Few MMA media types and fans know exactly what goes on when it comes to putting on a show.

From the outside looking in, the casual fan will see a cage in the middle of an arena, some TV cameras, and fighters making their way into battle. It looks like a relatively well-oiled machine.

It’s never quite that simple.

The UFC has an army of staffers whose jobs are to make a show happen. They have a legion of bodies and a virtually limitless budget.

For 14 years with the Maximum Fighting Championship, a very small group that I was part of made events come to life. We used wit, savvy, expertise and experience to make every show better than the last in one way or another.

Last week, the inaugural Prestige FC event was launched, and now looking back, it is really quite something that it all came together with pretty much three people responsible for the madness.

Prestige FC owner Derek Daku, CEO and matchmaker Cord Crowthers, and myself in the role of director, had to pack a lot of punch into making the show come to life. It was just the second fully-sanctioned professional mixed martial arts event in the Canadian province of Saskatchewan, and the first hosted by a homegrown company. The first event was the recent UFC Fight Night held in Saskatoon. Needless to say, when the UFC comes into a city, they tell everyone what’s what and how high to jump.

It’s entirely different for a first-time promotion, and certainly with a brand-new governing body. The provincial commission in Saskatchewan also made its debut with the UFC Fight Night and they had to have a much more hands-on role when not dealing with the biggest promotion in the world, which runs its own show with extremely limited interference.

Early Days

Off the hop, the first thing that needed to be done was get all the Commission requirements fulfilled when it came to who owned and operated the show. Then began the hunt.

As many fighters as there are now in MMA, very few want to take any risks. It’s understandable on one front. The money isn’t what it used to be for fighters. Guys who once made $1,000+$1,000 are now seeing their pay cut by at least 25%. A new promotion like Prestige FC will try to offset expenses if possible in ways including paying for medicals (or at least setting them up) and covering the majority, if not all, of the meal expenditures when the fighters arrive.

But on the other hand, there are fighters who love to talk and pretty much leave it at that. The phrase ‘anyone, anywhere, anytime’ is often a fighter’s mantra, yet there are a just a handful of fighters who will actually step up. Many MMA fighters are now stacking their records much in the same way boxers have in the past – beat up as many tomato cans as possible to rack up the ‘W’s and wait by the phone.

It’s understandable that fighters want the big money at the UFC can offer, and to a lesser extent the Triple-A shows such as Bellator and WSOF. But those contracts are few and far between, especially with recent news of a potentially dramatic UFC cut to its roster.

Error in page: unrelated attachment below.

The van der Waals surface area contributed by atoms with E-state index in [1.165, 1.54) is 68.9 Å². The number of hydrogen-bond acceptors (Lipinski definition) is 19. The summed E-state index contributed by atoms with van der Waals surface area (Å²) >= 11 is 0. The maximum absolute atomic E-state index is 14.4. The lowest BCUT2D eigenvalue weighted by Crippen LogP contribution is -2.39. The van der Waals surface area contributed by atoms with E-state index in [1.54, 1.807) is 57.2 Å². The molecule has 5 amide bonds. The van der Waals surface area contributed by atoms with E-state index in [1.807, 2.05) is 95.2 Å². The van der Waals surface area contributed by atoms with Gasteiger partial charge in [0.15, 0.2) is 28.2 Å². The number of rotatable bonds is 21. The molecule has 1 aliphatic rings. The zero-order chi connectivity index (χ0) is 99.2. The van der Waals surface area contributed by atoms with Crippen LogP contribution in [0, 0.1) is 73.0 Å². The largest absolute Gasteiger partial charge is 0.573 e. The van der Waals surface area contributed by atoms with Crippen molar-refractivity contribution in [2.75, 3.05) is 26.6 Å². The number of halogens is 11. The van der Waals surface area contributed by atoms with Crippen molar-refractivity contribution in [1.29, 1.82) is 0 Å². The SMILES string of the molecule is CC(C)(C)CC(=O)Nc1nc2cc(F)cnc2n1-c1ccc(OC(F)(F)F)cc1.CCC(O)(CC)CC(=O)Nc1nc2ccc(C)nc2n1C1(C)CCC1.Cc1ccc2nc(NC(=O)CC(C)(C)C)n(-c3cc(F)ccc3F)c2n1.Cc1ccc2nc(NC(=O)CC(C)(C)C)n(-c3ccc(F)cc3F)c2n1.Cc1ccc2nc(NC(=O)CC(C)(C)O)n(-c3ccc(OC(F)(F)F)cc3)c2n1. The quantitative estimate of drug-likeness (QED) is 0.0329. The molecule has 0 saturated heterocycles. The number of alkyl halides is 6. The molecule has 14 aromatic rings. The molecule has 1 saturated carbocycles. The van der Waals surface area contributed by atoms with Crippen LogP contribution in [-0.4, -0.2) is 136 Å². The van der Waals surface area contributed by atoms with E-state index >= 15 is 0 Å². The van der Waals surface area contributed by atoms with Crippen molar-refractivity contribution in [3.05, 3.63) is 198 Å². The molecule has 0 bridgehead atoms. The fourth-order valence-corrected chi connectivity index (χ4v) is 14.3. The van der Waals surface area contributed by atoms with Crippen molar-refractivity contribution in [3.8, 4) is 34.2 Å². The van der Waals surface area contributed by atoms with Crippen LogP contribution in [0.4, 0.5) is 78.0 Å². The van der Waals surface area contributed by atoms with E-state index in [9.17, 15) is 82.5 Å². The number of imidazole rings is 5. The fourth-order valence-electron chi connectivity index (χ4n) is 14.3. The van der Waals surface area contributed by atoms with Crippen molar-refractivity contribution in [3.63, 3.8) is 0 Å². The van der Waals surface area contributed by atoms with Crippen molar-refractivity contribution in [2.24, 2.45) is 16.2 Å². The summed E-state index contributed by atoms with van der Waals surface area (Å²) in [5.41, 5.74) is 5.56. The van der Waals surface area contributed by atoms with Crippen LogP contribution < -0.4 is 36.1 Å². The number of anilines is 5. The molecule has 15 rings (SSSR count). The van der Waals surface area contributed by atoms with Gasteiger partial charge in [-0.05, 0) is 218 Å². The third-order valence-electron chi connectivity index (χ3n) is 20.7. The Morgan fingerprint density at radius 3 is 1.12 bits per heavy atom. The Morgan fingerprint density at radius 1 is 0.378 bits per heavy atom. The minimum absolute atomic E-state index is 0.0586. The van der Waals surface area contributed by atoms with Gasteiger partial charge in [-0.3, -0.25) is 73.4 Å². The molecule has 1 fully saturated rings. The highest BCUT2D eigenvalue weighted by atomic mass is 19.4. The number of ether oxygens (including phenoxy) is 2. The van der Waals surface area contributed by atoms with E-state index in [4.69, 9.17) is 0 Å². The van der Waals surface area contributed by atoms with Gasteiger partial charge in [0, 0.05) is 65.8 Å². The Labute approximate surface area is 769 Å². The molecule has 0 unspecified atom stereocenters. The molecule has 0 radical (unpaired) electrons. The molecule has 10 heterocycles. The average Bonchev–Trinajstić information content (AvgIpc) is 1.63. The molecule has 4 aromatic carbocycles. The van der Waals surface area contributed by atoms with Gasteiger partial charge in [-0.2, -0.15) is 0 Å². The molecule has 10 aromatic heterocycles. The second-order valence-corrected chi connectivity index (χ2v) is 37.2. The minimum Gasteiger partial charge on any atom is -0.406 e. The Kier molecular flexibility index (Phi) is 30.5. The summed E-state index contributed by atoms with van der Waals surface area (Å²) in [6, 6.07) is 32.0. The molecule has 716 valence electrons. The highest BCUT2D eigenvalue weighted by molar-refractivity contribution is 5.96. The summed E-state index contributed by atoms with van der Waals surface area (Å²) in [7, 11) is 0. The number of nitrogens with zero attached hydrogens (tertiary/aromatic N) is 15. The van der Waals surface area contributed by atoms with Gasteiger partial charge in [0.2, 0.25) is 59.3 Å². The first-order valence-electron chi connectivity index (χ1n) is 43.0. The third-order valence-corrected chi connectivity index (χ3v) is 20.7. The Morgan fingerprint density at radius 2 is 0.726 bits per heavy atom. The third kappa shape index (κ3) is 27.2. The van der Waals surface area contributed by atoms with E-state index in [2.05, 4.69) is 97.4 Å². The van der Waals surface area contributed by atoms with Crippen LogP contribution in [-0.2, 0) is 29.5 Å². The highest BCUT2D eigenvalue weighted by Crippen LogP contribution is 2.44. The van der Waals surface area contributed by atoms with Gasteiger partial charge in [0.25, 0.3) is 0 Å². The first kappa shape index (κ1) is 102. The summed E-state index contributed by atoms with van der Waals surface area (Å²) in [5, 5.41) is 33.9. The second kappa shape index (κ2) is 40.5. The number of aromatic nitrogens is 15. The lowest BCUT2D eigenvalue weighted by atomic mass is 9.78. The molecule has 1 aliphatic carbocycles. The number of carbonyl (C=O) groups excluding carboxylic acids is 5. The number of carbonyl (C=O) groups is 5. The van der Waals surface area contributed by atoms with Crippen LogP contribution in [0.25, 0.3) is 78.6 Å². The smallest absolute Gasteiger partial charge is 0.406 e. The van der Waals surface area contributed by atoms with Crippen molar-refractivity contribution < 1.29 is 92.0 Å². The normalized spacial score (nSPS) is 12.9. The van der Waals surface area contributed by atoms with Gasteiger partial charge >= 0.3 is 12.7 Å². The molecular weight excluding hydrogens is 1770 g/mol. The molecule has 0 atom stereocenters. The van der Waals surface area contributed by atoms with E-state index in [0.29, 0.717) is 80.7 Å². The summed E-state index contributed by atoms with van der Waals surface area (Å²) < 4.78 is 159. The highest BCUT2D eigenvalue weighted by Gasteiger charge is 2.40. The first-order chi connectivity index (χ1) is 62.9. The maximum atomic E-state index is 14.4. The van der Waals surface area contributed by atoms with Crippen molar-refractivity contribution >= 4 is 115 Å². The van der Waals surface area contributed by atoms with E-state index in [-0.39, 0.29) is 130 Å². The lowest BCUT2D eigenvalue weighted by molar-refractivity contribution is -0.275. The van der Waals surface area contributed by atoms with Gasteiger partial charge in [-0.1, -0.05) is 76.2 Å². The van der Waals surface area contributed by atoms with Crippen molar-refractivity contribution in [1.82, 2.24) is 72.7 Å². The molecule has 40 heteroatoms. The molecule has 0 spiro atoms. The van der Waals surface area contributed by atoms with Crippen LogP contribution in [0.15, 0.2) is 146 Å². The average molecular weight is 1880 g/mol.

So finding fighters is not that easy. Certainly there are ones that want a fight and are willing to see what’s in store for them by building their record. But if you want a ‘name’ fighter on your Double- or Single-A show, it’s tough sledding. You need to find locals with decent records who are trying to re-establish themselves or have, for whatever reason, not captured the attention of bigger shows. You’ll also need a needle in the haystack like a former UFC or The Ultimate Fighter competitor who needs a fight or two to get back in the major league’s picture. The rub there is that they have to know that a smaller show is not going to shell out big money because of who they once were or what they once did.

Ducks in a row

Once you’ve assembled a fight card, well, good luck keeping it intact. Injuries are part of the game and so is the fact that fighters pull out for a variety of reasons.

Guys get hurt, but how or why they get hurt a week or two from fight night is beyond frustrating. What are you doing rolling with world champions or full-out with your fight right around the corner?

And it’s amazing how many fighters wave off a fight due to injury coincidentally just as their opponent starts talking about how they’re going to inflict damage upon going head-to-head. It’s then very suspicious when a fighter pulls out claiming a significant injury then mysteriously appearing on another fight card a month after their scheduled bout.

As you’re filling out your lineup and simultaneously replacing fighters who’ve fallen away, you’re also dealing with any number of issues from the commission, like incorrectly filled out medical forms and licenses, attracting and signing sponsors, booking and re-booking flights, setting up media interviews, and making sure you’ve got everything arranged with the arena.

Oh, yeah, and trying to sell tickets.

Coming Soon – The Build-up & Fight Night

About The Author

Scott Zerr
Staff Writer

Scott joins The MMA Corner having spent the last 14 years in mixed martial arts as Director of Media & Fighter Relations for the Maximum Fighting Championship. He will provide The MMA Corner with insight on breaking news in the sport, plus an insider's perspective on business developments, matchmaking, fighter signings, and much more. In addition to his longtime work in MMA, Scott was a sports reporter before moving into media relations and marketing. After growing up and working in Edmonton, Alberta, Scott has since moved to Bakersfield, California to be with his wife Christina (an avid fight fan, thank goodness) and kids.